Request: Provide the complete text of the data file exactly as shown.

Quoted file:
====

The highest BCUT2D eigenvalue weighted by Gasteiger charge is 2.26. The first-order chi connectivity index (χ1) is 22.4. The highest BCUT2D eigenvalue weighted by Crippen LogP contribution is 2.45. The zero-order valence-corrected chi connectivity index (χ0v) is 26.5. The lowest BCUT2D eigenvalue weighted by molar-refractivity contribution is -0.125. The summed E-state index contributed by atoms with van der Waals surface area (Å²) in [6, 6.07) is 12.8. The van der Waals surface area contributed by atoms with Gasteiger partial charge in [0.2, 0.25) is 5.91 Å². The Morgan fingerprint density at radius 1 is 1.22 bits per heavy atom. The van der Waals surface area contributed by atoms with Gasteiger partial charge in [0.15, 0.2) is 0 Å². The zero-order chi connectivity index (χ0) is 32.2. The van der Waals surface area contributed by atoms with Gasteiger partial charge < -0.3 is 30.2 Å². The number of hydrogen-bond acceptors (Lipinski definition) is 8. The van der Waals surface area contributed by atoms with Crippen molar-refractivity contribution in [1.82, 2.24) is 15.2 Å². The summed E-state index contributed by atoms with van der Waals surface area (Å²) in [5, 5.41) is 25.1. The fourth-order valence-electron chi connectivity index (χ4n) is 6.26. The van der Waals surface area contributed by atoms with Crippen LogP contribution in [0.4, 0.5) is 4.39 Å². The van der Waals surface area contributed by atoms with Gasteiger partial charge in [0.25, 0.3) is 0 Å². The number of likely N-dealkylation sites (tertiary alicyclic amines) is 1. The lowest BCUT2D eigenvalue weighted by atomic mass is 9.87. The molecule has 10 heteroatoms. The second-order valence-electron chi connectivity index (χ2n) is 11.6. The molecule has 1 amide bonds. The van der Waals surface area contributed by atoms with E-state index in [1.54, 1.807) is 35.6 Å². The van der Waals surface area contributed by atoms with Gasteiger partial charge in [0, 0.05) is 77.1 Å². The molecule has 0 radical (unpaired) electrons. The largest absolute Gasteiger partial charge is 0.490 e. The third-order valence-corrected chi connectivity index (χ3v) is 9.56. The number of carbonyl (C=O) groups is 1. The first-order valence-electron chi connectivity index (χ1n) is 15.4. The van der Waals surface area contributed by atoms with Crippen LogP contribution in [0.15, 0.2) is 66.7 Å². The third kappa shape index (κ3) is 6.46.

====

The highest BCUT2D eigenvalue weighted by Gasteiger charge is 2.26. The first-order chi connectivity index (χ1) is 22.4. The highest BCUT2D eigenvalue weighted by Crippen LogP contribution is 2.45. The zero-order valence-corrected chi connectivity index (χ0v) is 26.5. The lowest BCUT2D eigenvalue weighted by molar-refractivity contribution is -0.125. The summed E-state index contributed by atoms with van der Waals surface area (Å²) in [6, 6.07) is 12.8. The van der Waals surface area contributed by atoms with Gasteiger partial charge in [0.2, 0.25) is 5.91 Å². The Morgan fingerprint density at radius 1 is 1.22 bits per heavy atom. The van der Waals surface area contributed by atoms with Gasteiger partial charge in [0.15, 0.2) is 0 Å². The zero-order chi connectivity index (χ0) is 32.2. The van der Waals surface area contributed by atoms with Gasteiger partial charge < -0.3 is 30.2 Å². The number of hydrogen-bond acceptors (Lipinski definition) is 8. The van der Waals surface area contributed by atoms with Crippen molar-refractivity contribution in [1.82, 2.24) is 15.2 Å². The summed E-state index contributed by atoms with van der Waals surface area (Å²) in [5, 5.41) is 25.1. The fourth-order valence-electron chi connectivity index (χ4n) is 6.26. The van der Waals surface area contributed by atoms with Crippen LogP contribution in [0.4, 0.5) is 4.39 Å². The van der Waals surface area contributed by atoms with Gasteiger partial charge in [0.25, 0.3) is 0 Å². The number of likely N-dealkylation sites (tertiary alicyclic amines) is 1. The lowest BCUT2D eigenvalue weighted by atomic mass is 9.87. The molecule has 10 heteroatoms. The second-order valence-electron chi connectivity index (χ2n) is 11.6. The molecule has 1 amide bonds. The van der Waals surface area contributed by atoms with E-state index in [1.54, 1.807) is 35.6 Å². The van der Waals surface area contributed by atoms with Gasteiger partial charge in [0, 0.05) is 77.1 Å². The molecule has 0 radical (unpaired) electrons. The largest absolute Gasteiger partial charge is 0.490 e. The third-order valence-corrected chi connectivity index (χ3v) is 9.56. The number of carbonyl (C=O) groups is 1. The first-order valence-electron chi connectivity index (χ1n) is 15.4. The van der Waals surface area contributed by atoms with Crippen LogP contribution in [0.15, 0.2) is 66.7 Å². The third kappa shape index (κ3) is 6.46.